I have also had students talk to the admissions officers directly asking about resources and services on campus to help them. Admissions officers should be aware of all the mental health resources on campus and can connect you with them.

What are the most significant roadblocks you have found students encounter once they attend college? What are some strategies/support resources to get through these situations?

Roadblocks can occur with faculty who are uneducated about accommodations and Section 504 of the Rehabilitation Act of 1973 and the Americans with Disabilities Act (ADA). If you have registered with the Office of Disabilities/Accessibilities and are given accommodations, all faculty must adhere to those accommodations. If you find a professor giving you a difficult time, ask the people in the disabilities office to help you. It is their job to help you navigate this situation and they can speak to faculty on your behalf if you’d like them to. You can also use your support system to give you emotional support during this time. Roadblocks like this can be stressful and trigger negative emotions. Use your tools and the people around you to help you through it.

Do you have advice for students on ways to interact with academic advisers and faculty who may not have the specific knowledge dealing with people who have mental health challenges or psychiatric disabilities?

Similar to the answer above, it is not fully your job to educate faculty. If you feel comfortable talking about it and letting them know your needs, go for it. If you do not feel comfortable, ask someone in the counseling or disabilities/accessibility office to help you talk to that faculty member.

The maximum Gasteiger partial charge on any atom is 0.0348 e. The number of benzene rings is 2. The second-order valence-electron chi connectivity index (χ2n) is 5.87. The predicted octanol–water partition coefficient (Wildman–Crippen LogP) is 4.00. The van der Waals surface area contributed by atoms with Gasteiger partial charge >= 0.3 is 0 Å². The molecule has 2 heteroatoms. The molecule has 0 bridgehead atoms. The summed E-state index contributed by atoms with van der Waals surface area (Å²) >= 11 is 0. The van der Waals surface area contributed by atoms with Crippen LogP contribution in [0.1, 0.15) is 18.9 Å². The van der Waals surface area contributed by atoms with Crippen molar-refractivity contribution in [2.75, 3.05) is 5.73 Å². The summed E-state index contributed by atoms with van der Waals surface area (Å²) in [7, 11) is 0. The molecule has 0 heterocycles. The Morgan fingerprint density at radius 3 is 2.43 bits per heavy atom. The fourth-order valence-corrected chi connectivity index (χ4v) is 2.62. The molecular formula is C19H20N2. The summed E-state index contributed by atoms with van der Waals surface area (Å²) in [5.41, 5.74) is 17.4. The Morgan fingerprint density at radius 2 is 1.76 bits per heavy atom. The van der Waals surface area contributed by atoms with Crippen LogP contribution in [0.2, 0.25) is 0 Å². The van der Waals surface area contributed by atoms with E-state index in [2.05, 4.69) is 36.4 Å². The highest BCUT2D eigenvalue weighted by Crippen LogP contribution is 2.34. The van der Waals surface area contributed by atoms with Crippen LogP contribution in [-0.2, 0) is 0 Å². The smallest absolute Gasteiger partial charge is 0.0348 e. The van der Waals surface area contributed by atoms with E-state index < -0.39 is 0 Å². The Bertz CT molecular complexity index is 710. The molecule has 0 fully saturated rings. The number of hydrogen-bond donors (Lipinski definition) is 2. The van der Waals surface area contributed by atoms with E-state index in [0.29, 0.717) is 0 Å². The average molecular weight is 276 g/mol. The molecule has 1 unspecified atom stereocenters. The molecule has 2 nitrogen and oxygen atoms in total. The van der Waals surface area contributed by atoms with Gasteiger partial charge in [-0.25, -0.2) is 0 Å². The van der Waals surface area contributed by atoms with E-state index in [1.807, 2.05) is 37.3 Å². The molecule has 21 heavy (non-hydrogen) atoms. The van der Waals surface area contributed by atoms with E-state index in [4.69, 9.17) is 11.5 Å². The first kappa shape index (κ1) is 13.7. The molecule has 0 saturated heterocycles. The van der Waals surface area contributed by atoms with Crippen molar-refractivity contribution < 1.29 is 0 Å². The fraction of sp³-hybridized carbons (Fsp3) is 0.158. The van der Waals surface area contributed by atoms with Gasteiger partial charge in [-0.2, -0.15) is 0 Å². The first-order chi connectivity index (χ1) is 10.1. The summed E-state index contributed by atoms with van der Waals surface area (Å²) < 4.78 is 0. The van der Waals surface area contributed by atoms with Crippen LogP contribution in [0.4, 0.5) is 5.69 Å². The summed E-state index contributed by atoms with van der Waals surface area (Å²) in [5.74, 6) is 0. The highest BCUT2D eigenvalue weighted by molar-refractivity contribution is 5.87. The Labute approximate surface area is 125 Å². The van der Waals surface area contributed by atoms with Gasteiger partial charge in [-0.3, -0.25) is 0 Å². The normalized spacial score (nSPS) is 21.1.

What are ways a college can successfully support students with mental health challenges or psychiatric disabilities? Where can students seek help/advice if an issue does arise?

Students can receive support from:

  • On-campus mental health counselors
  • Office of Disabilities/Accessibilities
  • Office of Housing/Residential and your Resident Advisor (if living on campus)
  • Academic tutors/Writing centers

How do you suggest a student addresses stigmas that may be associated with mental health or psychiatric disabilities on a college campus?

Join a club. Students who get involved on campus and work with other students can have a platform to educate and address stigmas.

What are tools you see students with these challenges using to succeed once they get to college?

Show up to your appointments and follow through on your goal setting. If you have meetings with a tutor, go. If you have a session with a counselor, attend. If your disabilities staff asks you to come to a testing center for your exam, go. In college, you have to work to set up your relationships with these people. Once you have them, use them.

About Lauren Rigney

Licensed Mental Health Counselor

Lauren Rigney is a Licensed Mental Health Counselor with a private practice in NYC. She was previously an Associate Director of Counseling and Wellness at NYIT in Manhattan where she worked with the Office of Accessibility, trained faculty and staff in student mental health needs, and worked directly with students as a therapist and advocate. She continues to work with college-aged students and other adults in her private practice. Lauren is trained and specializes in anxiety work, LGBTQ+ populations, and mindfulness techniques. She is a former college basketball player and coach who has a unique and effective approach to working with clients. Lauren can be found on the web at www.laurenrigney.com.

Thought Leadership Gallery - Barriers to Education - Mental Health

A 2016 report from the National Alliance on Mental Illness (NAMI) encourages all of us to begin conversations about mental health. Citing that most mental health challenges start before the age of 24, and that 1 in 5 young people face mental health issues, NAMI makes the connection with college students. Mental health conditions can have a serious impact on college success. Conversely, the stress of academic work and the life changes that occur when making the transition to college can impact mental health.